Illustration: a quiet corner in a quiet pub, with table and stools.

Visiting one outer Bristol pub before Christmas we took note of a chill in the air and damp on the seats. Now Tandleman has similar observations from Manchester:

Yesterday in Manchester, two out of the three pubs I was in… were actually cold.  So cold in one that my wife refused to allow a further drink, as she was perishing. In this case, it was not helped by a door at the rear to the courtyard that was left open by smokers as they nipped in and out. With a door at the other end admitting customers, it made for an icy through draught from the sub-zero temperatures outside. While the radiators were feebly doing their best, it was a losing battle, and in any case they didn’t seem to be that hot anyway. Our earlier experience in a very large venue wasn’t much better, though they did have a huge space to heat, nor was the small restaurant where we tried to enjoy a meal. I’d call that a trend.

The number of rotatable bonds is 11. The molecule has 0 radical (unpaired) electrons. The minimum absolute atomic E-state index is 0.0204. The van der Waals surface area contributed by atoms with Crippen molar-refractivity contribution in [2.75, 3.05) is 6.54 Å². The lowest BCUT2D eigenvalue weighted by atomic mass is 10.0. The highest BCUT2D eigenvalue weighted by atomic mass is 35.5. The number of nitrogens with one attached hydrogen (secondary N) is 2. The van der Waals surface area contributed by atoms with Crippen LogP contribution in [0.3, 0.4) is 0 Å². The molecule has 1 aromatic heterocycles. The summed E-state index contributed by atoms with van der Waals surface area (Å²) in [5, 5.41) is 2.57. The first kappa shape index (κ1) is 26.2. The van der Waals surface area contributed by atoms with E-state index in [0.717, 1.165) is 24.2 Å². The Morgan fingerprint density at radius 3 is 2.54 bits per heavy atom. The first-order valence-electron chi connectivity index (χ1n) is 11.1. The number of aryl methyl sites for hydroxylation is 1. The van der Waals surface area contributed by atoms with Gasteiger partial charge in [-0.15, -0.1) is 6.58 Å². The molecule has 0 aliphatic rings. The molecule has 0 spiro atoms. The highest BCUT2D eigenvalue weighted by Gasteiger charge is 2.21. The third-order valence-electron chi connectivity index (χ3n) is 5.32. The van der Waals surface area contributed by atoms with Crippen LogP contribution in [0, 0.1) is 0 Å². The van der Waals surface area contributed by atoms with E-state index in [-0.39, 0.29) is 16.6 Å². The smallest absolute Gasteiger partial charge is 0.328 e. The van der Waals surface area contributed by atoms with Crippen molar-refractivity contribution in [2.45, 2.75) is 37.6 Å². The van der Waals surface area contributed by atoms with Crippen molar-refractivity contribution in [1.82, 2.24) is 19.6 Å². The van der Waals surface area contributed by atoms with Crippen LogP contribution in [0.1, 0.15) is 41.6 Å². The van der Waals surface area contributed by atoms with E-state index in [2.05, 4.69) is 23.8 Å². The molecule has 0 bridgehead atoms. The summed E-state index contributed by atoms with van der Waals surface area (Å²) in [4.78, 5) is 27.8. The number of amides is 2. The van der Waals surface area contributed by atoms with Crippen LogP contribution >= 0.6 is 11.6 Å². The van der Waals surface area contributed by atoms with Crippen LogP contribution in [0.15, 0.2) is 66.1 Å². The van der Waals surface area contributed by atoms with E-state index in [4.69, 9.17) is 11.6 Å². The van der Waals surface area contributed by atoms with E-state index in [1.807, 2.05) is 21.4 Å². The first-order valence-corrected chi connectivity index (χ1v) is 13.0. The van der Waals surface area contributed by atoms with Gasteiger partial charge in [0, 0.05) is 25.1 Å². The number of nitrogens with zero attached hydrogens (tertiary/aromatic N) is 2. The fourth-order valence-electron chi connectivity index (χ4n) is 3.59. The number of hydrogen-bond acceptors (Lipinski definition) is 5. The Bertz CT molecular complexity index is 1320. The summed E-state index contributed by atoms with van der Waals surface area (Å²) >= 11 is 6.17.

There’s a sharp observation from the Pub Curmudgeon in the comments, too, that “the tendency to remove small rooms and convert pubs into one large single space has stored up a problem for the future”. See also: private houses.


Finally, from Mastodon

User Veedems posts:

While I don’t love that Pabst beer is owned by a Russian company now, I do love that they’ve stuck to their key selling points.

What kind of beer is it? 

Pabst: Who cares? It’s 90 cents a can. 

Yeah but how many carbs does it have?

Pabst: enough to charge 90 cents a can. 

What kind of flavor notes should I expect? 

Pabst: You should expect to give us a dollar and we’ll give you 10 cents back.

For more good reading check out Stan Hieronymus’s round-up from Monday and Alan McLeod’s from Thursday.

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News, nuggets and longreads 13 January 2024: Light Cycles